Participants sharing stories at the North Dakota Council on the Arts Statewide Convening, March 20, 2019. Photo Credit: Poppy Mills, ND Department of Transportation

I am Not a Storyteller

Unless I am babysitting for my adorable nieces, I recoil when asked for a story. I am not a storyteller. But, like you, I have many stories to share.

I know many people feel this way. They may be humble, shy, deferential, or non-performative. Professionally, you may be a novelist, a screenwriter, performance folklorist, or a singer/songwriter. But in real life, you may not fancy yourself a storyteller, either.

You are a human being seeking to connect with another human being. You are a passionate person who wants to be understood. You are compassionate, curious, and capable of inviting others to be heard.

And people like to be heard. Even people who self-profess that they are not storytellers. Even people who think stories are only for children, and even then only at bedtime.

Everyone has a story to share. Especially the non-storytellers. We’re just not thinking of our complex, exuberant, maddening, and sad experiences as stories. We’re too busy to spend our time articulating the myriad of antagonists and daily onslaught of turning points. We haven’t had the time, or motivation, to search for inherent lessons or morals in our experiences. It’s simply sundry stuff that happened, that had to happen, that was going to happen anyway.

But if we remember it, it has meaning. And if it is meaningful to us, it may very well be meaningful to someone else. The emotion that “glued” the memory into our brain will be evident when the memory is shared.

We all want to make meaning out of the complexity of our lives, and the lives of those around us. Often that requires recalling events out loud and having a witness to that recollection.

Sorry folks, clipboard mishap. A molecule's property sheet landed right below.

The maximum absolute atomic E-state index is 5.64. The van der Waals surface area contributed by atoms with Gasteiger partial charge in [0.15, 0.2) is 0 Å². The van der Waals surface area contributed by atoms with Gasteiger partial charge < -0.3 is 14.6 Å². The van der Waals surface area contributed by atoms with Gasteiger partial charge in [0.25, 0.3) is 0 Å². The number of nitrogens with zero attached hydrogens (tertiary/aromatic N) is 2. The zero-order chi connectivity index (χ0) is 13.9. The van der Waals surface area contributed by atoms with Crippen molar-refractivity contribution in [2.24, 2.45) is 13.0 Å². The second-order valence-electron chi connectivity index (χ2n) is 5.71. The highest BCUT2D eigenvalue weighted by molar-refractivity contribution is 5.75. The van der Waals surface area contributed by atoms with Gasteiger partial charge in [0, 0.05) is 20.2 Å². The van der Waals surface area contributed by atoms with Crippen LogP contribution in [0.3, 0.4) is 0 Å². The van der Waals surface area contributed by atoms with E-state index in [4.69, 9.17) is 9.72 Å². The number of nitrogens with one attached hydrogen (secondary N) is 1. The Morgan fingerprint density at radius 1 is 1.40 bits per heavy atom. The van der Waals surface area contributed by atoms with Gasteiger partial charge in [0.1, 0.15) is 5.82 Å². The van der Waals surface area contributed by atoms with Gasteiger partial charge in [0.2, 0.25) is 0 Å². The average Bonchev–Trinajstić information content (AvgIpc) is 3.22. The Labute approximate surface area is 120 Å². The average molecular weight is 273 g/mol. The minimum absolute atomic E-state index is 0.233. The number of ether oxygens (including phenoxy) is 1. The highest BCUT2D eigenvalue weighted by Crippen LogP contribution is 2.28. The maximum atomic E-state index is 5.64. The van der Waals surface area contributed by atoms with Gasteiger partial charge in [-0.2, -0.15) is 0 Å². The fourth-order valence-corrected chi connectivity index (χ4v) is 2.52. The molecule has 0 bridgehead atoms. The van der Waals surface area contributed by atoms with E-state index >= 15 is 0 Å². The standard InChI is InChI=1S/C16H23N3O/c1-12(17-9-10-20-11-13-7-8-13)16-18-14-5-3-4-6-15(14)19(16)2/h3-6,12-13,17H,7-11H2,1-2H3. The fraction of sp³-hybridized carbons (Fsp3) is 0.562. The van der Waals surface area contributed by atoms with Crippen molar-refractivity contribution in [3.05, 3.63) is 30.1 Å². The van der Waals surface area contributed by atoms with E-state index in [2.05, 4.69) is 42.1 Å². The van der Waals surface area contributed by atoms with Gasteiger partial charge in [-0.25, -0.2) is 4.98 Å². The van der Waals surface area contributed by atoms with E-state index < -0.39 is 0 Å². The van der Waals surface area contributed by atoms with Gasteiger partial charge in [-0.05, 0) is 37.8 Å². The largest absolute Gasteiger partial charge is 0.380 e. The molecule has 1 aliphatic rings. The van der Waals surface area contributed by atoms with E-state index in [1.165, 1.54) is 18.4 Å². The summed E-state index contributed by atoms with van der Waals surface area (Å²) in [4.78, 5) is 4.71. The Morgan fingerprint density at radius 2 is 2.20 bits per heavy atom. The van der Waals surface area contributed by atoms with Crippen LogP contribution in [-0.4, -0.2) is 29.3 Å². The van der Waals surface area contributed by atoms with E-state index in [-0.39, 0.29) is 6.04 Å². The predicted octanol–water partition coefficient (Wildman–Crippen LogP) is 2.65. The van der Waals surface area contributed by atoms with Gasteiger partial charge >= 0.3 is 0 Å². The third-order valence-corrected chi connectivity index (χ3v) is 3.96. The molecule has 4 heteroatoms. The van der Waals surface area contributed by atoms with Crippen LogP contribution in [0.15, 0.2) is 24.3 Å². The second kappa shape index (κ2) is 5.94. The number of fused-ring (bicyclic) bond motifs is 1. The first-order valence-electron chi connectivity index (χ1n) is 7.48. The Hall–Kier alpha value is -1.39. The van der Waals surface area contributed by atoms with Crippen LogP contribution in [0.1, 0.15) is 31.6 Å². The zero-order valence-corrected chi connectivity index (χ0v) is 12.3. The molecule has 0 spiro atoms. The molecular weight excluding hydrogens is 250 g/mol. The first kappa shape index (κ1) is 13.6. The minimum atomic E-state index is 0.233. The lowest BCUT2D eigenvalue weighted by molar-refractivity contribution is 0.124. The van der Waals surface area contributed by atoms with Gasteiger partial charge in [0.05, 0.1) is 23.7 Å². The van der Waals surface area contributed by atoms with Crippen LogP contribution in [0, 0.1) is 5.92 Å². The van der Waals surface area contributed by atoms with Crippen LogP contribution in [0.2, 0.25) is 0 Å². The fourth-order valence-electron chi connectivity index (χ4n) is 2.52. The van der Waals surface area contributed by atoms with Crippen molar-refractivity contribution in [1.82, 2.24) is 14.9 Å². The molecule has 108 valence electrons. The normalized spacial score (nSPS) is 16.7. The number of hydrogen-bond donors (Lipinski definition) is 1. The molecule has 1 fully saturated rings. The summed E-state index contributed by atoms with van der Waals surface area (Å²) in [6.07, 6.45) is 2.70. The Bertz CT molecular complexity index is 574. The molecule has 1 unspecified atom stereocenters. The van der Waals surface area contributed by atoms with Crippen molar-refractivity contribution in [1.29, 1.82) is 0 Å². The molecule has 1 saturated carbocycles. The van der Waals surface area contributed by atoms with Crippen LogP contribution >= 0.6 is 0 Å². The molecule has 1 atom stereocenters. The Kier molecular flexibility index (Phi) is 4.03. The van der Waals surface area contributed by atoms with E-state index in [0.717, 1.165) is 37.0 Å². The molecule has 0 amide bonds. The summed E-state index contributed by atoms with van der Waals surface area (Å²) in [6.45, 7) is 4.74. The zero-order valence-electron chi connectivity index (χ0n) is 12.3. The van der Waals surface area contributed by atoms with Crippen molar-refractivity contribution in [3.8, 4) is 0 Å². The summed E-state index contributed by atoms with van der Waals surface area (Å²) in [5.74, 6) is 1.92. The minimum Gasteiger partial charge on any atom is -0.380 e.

We may not be storytellers. But we can be witnesses. We can ask people to share their recollections, rather than their opinions or conclusions. We can listen as they find and make meaning from those experiences.

Last month in North Dakota, a woman told me that for years, she implored her grandfather to tell her stories about his life, and their family’s past. He continually brushed her off, insisting, “I don’t have any stories.” One Easter Sunday, he shared the family’s history of homesteading and establishing a ranch that has operated for four generations. “Grandpa, that’s a story!,” she exclaimed. “Oh, that?”, he said, surprised. And he has proceeded, from then on, to share personal and family lore.

For many reasons, it’s important that our stories are shared. Besides making meaning and sense out of complexity, sharing and listening to stories makes implicit knowledge explicit; stories can render what is ambiguous tangible; stories can transmit values in a clear and memorable way; and stories invite engagement. (And these are only some of the reasons.)

I am not a storyteller. And chances are, you don’t consider yourself one either. But we’ve all had both universal and extraordinary experiences. We crave the feeling of connectivity that results both sharing and hearing these experiences. We all have great stories to share. We just need someone to listen.